Day 223 – God Brings Pain, Yet God is Good

Thanks for those who prayed (as requested the other day). God answered “immeasurably more than I  imagined!” Though I did ask, I did not seriously consider that He would answer as He did! AMEN!

Job is a long book. It’s hard to focus on the details found in the speeches of Job’s friends… and his responses to them.

However, I have noticed two things that form an interesting juxtaposition:

  • Job attributes all the bad that has befallen him to God. God did it. Not Satan. Not circumstances, but God.
  • As in today’s passage:

Who among all these does not know
that the hand of the Lord has done this?
In his hand is the life of every living thing
and the breath of all mankind.
(Job 12:10-11 ESV)

  • Job continues to speak well of God, to extol His virtues, to recognize God’s greatness and His right to do what He will with and to His creation.
  • As in today’s passage:

With God are wisdom and might;
he has counsel and understanding.(12: 13)

Job is such an inspiration.

He is in such pain that he wants to die, wishes he never was born. He acknowledges God’s control over His circumstances, yet never blames God. Instead, he speaks of God’s greatness and wisdom… and His right to do what He will.


Today’s Readings: Job 11:1-12:25,  Psalm 94:1-11, Proverbs 22:24-25, Romans 10:1-21. See About for what I’m up to with these daily posts. Your daily blogger, Holiday Longing (Reproduce with permission only).


2 thoughts on “Day 223 – God Brings Pain, Yet God is Good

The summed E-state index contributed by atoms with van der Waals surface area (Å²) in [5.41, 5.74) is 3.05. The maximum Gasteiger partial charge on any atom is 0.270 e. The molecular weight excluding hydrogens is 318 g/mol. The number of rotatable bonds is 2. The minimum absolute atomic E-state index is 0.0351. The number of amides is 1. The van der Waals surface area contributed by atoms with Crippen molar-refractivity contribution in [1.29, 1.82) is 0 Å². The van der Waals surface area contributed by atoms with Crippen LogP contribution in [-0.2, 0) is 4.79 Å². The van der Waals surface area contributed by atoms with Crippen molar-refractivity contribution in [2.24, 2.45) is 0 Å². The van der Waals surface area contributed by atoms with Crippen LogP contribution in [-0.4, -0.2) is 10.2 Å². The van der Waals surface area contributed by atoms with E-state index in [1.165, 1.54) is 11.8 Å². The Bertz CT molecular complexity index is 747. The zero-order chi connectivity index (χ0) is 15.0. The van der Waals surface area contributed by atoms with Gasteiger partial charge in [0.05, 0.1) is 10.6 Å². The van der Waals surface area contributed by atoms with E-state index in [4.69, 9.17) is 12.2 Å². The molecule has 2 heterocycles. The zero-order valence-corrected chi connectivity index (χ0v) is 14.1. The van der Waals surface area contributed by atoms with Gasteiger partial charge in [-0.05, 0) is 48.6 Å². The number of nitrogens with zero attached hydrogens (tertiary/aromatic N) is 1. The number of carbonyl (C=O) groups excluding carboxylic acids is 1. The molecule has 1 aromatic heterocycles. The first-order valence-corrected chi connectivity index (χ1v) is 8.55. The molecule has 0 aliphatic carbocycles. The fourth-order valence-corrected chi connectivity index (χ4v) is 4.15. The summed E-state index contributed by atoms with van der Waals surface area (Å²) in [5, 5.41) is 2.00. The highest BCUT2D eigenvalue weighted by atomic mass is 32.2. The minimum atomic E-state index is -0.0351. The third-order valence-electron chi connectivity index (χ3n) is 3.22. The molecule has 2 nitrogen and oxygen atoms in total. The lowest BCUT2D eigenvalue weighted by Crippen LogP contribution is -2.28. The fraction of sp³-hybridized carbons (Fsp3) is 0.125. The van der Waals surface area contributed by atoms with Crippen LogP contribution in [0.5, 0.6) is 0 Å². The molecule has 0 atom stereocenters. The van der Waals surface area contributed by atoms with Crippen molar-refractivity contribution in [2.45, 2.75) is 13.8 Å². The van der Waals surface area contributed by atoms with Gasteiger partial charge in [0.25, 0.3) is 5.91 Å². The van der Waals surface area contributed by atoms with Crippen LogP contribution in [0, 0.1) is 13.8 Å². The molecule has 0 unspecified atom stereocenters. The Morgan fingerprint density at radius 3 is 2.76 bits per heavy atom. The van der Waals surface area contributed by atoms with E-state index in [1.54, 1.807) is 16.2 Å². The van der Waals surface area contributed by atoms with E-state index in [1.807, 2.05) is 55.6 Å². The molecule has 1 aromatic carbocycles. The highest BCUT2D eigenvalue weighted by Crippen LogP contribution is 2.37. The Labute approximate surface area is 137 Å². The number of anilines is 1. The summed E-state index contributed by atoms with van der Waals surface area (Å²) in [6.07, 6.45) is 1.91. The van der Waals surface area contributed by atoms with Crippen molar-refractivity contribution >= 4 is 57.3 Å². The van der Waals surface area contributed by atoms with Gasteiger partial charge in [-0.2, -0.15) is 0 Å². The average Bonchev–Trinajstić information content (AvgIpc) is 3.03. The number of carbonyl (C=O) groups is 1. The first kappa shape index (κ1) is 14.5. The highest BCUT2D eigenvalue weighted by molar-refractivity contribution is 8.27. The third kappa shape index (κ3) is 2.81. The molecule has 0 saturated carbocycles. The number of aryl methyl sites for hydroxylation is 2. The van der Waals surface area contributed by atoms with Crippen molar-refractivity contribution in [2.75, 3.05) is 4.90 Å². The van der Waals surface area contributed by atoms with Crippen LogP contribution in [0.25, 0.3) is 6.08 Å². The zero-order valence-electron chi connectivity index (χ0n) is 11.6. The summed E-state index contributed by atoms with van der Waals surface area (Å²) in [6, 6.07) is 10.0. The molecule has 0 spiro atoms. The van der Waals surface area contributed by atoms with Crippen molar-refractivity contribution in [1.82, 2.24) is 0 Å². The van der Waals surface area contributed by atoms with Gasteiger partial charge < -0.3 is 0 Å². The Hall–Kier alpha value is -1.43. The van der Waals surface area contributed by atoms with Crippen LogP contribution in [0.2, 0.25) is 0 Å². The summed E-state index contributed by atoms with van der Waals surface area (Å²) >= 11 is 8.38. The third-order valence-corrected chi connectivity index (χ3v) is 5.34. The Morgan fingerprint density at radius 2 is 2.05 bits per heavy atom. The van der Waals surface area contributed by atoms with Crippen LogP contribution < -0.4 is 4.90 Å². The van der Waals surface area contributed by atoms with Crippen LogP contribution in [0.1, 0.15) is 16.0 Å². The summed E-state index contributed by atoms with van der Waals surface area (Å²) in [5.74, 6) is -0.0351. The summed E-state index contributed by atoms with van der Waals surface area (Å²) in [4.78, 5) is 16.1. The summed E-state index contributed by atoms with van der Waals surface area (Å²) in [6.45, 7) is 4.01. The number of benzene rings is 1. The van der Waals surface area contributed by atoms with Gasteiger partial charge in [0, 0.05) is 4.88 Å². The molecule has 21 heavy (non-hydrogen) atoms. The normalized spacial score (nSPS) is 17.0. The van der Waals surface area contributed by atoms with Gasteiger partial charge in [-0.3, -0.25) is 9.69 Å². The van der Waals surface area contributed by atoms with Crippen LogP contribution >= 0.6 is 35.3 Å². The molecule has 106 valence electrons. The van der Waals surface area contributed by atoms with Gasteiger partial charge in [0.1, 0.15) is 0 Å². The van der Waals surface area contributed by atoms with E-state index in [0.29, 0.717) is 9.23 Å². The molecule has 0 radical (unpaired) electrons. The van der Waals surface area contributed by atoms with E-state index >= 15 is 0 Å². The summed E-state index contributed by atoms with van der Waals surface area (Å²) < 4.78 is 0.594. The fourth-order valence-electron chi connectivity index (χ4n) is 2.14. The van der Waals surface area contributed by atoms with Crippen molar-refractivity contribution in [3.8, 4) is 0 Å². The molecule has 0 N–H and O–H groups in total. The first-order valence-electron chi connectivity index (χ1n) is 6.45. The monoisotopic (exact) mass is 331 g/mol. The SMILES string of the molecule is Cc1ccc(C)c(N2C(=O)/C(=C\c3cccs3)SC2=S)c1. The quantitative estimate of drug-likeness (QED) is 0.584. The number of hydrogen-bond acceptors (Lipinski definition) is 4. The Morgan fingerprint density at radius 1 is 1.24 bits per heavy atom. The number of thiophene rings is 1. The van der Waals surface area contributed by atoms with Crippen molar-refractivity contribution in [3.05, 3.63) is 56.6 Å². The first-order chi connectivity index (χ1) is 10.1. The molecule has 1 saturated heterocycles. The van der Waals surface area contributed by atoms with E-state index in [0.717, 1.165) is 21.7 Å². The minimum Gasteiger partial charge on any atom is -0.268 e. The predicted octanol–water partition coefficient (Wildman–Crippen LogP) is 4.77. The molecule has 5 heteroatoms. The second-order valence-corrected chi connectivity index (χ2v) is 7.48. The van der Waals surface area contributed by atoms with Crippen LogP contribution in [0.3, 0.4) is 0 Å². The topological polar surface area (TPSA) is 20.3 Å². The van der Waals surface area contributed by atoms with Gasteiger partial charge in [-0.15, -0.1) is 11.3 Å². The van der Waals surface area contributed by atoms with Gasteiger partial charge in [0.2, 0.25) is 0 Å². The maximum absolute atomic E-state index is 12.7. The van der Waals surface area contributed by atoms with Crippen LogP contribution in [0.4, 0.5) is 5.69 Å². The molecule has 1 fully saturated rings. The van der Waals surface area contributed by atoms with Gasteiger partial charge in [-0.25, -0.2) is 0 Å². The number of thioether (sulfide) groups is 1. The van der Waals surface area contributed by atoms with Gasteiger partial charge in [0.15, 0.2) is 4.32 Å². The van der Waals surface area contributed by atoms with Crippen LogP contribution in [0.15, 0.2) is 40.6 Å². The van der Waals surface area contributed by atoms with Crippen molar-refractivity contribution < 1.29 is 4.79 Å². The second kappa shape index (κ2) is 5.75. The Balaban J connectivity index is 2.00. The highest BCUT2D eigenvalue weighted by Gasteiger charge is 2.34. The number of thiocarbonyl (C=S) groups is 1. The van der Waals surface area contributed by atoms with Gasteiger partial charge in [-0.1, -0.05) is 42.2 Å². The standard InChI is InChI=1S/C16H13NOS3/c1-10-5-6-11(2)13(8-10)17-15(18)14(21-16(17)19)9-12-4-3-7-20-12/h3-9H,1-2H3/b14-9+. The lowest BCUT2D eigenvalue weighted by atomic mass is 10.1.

1. I also hear a note of uncertainty and longing about God — he acknowledges his power, wisdom, greatness, sovereignty, and does not speak against him, but he also seems to feel God as far off and uncaring — he knows God is righteous and good, but longs to see it.

    I also wonder what it means for Job to be righteous. No one is without sin, so for him to be called righteous and blameless can’t mean that he’s sinless. What does this tell us about what righteousness is really about?

    • Yes, there’s something about Job’s relationship with God that’s obviously not quite right, but I haven’t really taken the time to dig enough and get to it. It’s why he still had to repent (later in the book).

      Which of course proves that he wasn’t totally righteous (as in Jesus-righteous) since there was room to grow – besides the fact that he was human. I do wonder what “righteous” means in Job. I think it’s a relative righteousness – compared to other men. And perhaps a rare attitude towards God.

      Good things to research (now that I am back from my trip and will have a bit of time!).

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